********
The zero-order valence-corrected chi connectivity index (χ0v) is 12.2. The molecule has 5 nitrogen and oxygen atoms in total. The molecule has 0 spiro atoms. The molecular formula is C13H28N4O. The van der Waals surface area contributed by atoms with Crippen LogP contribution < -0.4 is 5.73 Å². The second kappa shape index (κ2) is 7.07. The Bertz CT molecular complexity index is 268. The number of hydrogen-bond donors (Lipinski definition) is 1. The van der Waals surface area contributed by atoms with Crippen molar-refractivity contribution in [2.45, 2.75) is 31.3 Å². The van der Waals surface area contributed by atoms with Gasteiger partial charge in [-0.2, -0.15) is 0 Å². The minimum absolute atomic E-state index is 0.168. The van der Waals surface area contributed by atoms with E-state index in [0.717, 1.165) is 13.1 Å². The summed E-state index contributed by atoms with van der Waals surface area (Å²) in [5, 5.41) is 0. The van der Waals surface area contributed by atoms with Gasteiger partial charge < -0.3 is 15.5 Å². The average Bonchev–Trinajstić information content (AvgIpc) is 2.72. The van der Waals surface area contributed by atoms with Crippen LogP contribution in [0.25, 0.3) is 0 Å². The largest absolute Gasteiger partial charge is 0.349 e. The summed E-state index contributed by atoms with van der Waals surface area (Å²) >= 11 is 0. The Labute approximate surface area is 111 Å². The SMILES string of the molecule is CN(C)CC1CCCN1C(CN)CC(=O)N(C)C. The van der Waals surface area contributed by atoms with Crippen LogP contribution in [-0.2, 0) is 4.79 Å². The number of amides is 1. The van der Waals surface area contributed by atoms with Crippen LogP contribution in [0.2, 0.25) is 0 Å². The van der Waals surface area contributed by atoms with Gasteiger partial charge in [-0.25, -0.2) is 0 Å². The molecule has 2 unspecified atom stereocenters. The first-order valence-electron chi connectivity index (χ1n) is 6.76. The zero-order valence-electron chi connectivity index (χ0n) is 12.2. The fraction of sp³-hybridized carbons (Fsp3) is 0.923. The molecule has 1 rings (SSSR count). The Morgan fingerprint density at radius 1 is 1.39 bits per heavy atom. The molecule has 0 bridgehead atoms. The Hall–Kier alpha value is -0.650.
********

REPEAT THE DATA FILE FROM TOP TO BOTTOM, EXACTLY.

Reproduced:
The zero-order valence-corrected chi connectivity index (χ0v) is 12.2. The molecule has 5 nitrogen and oxygen atoms in total. The molecule has 0 spiro atoms. The molecular formula is C13H28N4O. The van der Waals surface area contributed by atoms with Crippen LogP contribution < -0.4 is 5.73 Å². The second kappa shape index (κ2) is 7.07. The Bertz CT molecular complexity index is 268. The number of hydrogen-bond donors (Lipinski definition) is 1. The van der Waals surface area contributed by atoms with Crippen molar-refractivity contribution in [2.45, 2.75) is 31.3 Å². The van der Waals surface area contributed by atoms with Gasteiger partial charge in [-0.2, -0.15) is 0 Å². The minimum absolute atomic E-state index is 0.168. The van der Waals surface area contributed by atoms with E-state index in [0.717, 1.165) is 13.1 Å². The summed E-state index contributed by atoms with van der Waals surface area (Å²) in [5, 5.41) is 0. The van der Waals surface area contributed by atoms with Gasteiger partial charge < -0.3 is 15.5 Å². The average Bonchev–Trinajstić information content (AvgIpc) is 2.72. The van der Waals surface area contributed by atoms with Crippen LogP contribution in [0.25, 0.3) is 0 Å². The largest absolute Gasteiger partial charge is 0.349 e. The summed E-state index contributed by atoms with van der Waals surface area (Å²) >= 11 is 0. The Labute approximate surface area is 111 Å². The SMILES string of the molecule is CN(C)CC1CCCN1C(CN)CC(=O)N(C)C. The van der Waals surface area contributed by atoms with Crippen LogP contribution in [-0.2, 0) is 4.79 Å². The number of amides is 1. The van der Waals surface area contributed by atoms with Crippen LogP contribution in [0.2, 0.25) is 0 Å². The van der Waals surface area contributed by atoms with Gasteiger partial charge in [-0.25, -0.2) is 0 Å². The molecule has 2 unspecified atom stereocenters. The first-order valence-electron chi connectivity index (χ1n) is 6.76. The zero-order valence-electron chi connectivity index (χ0n) is 12.2. The fraction of sp³-hybridized carbons (Fsp3) is 0.923. The molecule has 1 rings (SSSR count). The Morgan fingerprint density at radius 1 is 1.39 bits per heavy atom. The molecule has 0 bridgehead atoms. The Hall–Kier alpha value is -0.650.